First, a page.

LUKoil plans to sell $1.5 billion of convertible bonds due in 2015, its first sale of such debt in eight years.
The unsecured bonds will have a coupon of 2.5 percent to 3 percent and will be convertible into LUKoil’s American depositary receipts listed in London, the Moscow-based company said in a statement Thursday, when the securities are expected to be priced.
“The amount looks in line with the additional treasury stock acquired by LUKoil from ConocoPhillips,” Artem Konchin, an oil and gas analyst at UniCredit, said by e- mail. “Shares are under pressure.”
LUKoil fell as much as 1.8 percent, reversing losses to trade little changed at 1,779.65 rubles at the close in Moscow. Dmitry Dolgov, a spokesman for the company, declined to comment on the reason for the sale.
ConocoPhillips is selling its 20 percent share in LUKoil to repay debt and buy back shares. The Russian company already bought $3.44 billion of its own shares in August from the Houston, Texas-based oil producer. LUKoil, UniCredit and investors led by LUKoil Chief Executive Officer Vagit Alekperov bought $2.38 billion more shares from ConocoPhillips in September at $56 apiece.
The Russian oil producer has an option to buy 25 million of its own American depositary receipts from UniCredit at no more than $56 apiece by Sept. 29. The offer is invalid at market prices below $50.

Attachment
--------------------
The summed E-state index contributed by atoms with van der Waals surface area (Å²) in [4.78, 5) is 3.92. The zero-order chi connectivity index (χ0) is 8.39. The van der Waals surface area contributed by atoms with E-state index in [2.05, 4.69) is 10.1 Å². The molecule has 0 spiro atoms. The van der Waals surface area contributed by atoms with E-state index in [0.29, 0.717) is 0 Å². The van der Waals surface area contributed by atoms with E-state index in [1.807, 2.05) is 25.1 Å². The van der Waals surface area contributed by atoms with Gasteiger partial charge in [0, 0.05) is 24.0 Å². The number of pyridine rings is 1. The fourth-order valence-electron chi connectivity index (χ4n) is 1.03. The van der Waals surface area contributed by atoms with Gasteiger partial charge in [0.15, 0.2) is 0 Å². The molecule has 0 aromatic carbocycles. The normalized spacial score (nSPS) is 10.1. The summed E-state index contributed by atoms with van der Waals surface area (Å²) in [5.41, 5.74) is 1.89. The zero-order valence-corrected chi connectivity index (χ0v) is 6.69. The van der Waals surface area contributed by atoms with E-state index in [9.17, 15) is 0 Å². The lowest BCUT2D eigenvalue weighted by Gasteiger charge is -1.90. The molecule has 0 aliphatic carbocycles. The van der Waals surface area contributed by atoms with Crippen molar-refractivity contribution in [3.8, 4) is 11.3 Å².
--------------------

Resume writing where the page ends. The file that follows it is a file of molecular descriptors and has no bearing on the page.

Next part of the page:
The conversion price for the bonds is expected to be set at a premium of 30 percent above the reference price, which is a weighted average price of an ADR from the start of the sale to pricing, LUKoil said. Barclays Capital, Citigroup and Deutsche Bank are organizing the sale.
“They can raise debt at the cheaper rate to refinance more expensive debt,” Pavel Sorokin, an oil and gas analyst at Alfa Bank, said Thursday. The company has sufficient treasury stock for the conversion, he said.
LUKoil’s treasury stock represents 8.1 percent of outstanding shares, Andrei Gaidamaka, director of strategic development told reporters in Moscow. The company a market value of about $49.5 billion, based on Thursday’s share price.
The oil producer last offered convertible debt to investors in 2002 when it sold $350 million of 3.5 percent notes due in November 2007, Bloomberg data show.
LUKoil’s debt is rated Baa2 by Moody’s Investors Service, its second-lowest investment grade, and one level lower at BBB- by Standard & Poor’s.